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reading and writing

Home  >  Reading and Writing  >  Pass the Word
Writing and Empathy: Reflections on the Special Olympics  -  Proud to Play, Background, Local Preparations
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'Torch Carrier' by William Willis

Proud to Play

By Ryan Schlueter
Chugach Optional, grade 6

The Special Olympics are the reuniting of brothers separated by an unseen gap, brought back together by a competition. A competition, just for these special athletes who don’t come for the medals and don’t come for the ribbons but for those who come for the opportunity to play. Some may come in small packages but they carry a warm heart and a lively personality. If you cry, they cry with you. If you laugh, they laugh with you, and if you are lonely then they lend you a smile. They are the athletes of the 2001 Special Olympic World Winter games Alaska, and they come, proud to play.

Background (an excerpt)

By Jayme Gillilan
Bartlett High, grade 11

'2001 Special Olympics' by Taylor Allen, Jamil Jangda, and Carter Marvin, 5th grade

The Special Olympics started on July 20, 1968, when Eunice Kennedy Shriver organized the First International Special Olympic Games at Soldier Field in Chicago. Today, it is an international program of year-round sports training and athletic competition for more than one million children and adults with mental retardation.

Individuals with mental retardation are given continuing opportunities to develop physical fitness by training for a variety of Olympic-type events in which they might want to compete. The athletes have a chance to travel around the world and see different cultures and ways of life along with having the thrilling excitement of meeting different people. They are also afforded an opportunity to demonstrate courage, experience joy, and participate in a sharing of gifts, skills, and friendship with their families, other Special Olympics athletes, and the community in which they are competing.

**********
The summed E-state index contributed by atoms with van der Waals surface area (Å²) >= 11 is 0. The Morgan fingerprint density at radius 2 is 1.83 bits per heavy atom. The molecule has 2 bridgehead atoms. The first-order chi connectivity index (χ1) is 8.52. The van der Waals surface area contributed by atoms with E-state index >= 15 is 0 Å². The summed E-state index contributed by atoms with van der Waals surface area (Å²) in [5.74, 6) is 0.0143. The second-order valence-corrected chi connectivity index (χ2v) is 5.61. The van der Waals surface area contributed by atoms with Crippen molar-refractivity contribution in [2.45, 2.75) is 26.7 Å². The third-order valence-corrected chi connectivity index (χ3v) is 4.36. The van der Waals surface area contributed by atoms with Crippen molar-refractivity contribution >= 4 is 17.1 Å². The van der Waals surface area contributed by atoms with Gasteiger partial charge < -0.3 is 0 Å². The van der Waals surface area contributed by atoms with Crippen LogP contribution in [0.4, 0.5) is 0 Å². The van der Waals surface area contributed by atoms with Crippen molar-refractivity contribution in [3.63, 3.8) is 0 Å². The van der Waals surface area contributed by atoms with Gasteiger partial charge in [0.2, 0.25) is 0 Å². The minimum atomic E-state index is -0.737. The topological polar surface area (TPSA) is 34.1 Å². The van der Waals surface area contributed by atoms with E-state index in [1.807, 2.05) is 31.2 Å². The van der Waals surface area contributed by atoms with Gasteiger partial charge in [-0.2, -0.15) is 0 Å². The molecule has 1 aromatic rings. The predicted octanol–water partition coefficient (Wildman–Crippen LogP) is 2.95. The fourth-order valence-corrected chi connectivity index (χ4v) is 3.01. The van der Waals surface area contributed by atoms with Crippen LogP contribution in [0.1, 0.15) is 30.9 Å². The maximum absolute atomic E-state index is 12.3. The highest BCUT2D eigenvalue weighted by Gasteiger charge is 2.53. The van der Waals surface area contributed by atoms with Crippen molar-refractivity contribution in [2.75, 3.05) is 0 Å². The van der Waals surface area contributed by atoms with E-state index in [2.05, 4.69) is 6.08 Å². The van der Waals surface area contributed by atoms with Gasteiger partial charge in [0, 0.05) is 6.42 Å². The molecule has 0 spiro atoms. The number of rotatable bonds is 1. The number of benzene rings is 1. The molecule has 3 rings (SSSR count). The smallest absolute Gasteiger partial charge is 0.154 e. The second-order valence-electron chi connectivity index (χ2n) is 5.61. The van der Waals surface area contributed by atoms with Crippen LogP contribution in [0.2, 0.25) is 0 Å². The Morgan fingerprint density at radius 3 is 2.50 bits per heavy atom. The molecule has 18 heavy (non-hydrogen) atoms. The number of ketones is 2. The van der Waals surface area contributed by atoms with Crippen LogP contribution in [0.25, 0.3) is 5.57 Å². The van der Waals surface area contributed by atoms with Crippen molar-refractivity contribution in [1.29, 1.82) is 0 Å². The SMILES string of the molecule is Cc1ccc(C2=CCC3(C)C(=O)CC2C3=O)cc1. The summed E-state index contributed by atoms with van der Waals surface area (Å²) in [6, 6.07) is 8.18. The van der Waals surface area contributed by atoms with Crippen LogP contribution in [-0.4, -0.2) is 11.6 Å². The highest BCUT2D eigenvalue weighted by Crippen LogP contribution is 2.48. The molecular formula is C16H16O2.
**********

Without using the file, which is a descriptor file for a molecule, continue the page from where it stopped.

The athletes train for the Special Olympics just as any other performer would train for competition, whether it be for statewide or national programs. They all work hard during practices, and when competing they have fun and enjoy themselves to the fullest no matter what the outcome. Some of the athletes train for many years to be able to go to and compete in Special Olympics. When they finally get the chance to perform, they are proud to show the world what they have achieved and what their future can hold for them.

'Skating and Skiing' by Ryan Monahan, 4th grade

Local Preparations -- Anchorage Gears Up (an excerpt)

By Marissa Moon
Chugiak High, grade 11

News of the Special Olympics in Alaska this year had been widely circulating for many months. Organizations such as local businesses, schools, and private community groups had been doing endless work in preparation for the coming of the games and the athletes. In the cities of Anchorage and Eagle River, posters and banners had been prominently hung advertising the games and asking for volunteers. Because of the thousands of volunteers needed, opportunities to sign up were everywhere. And the results were overwhelmingly fruitful. Within just a few months of asking for volunteers, Alaska had supplied absolutely all of the necessary help. People were eventually even turned down for lack of empty positions. All of Alaska seemed to be filled with anticipation and excitement.

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Next page:   Special Olympics Poetry Pages:  1  2  3  4  5  6  7  8  9 


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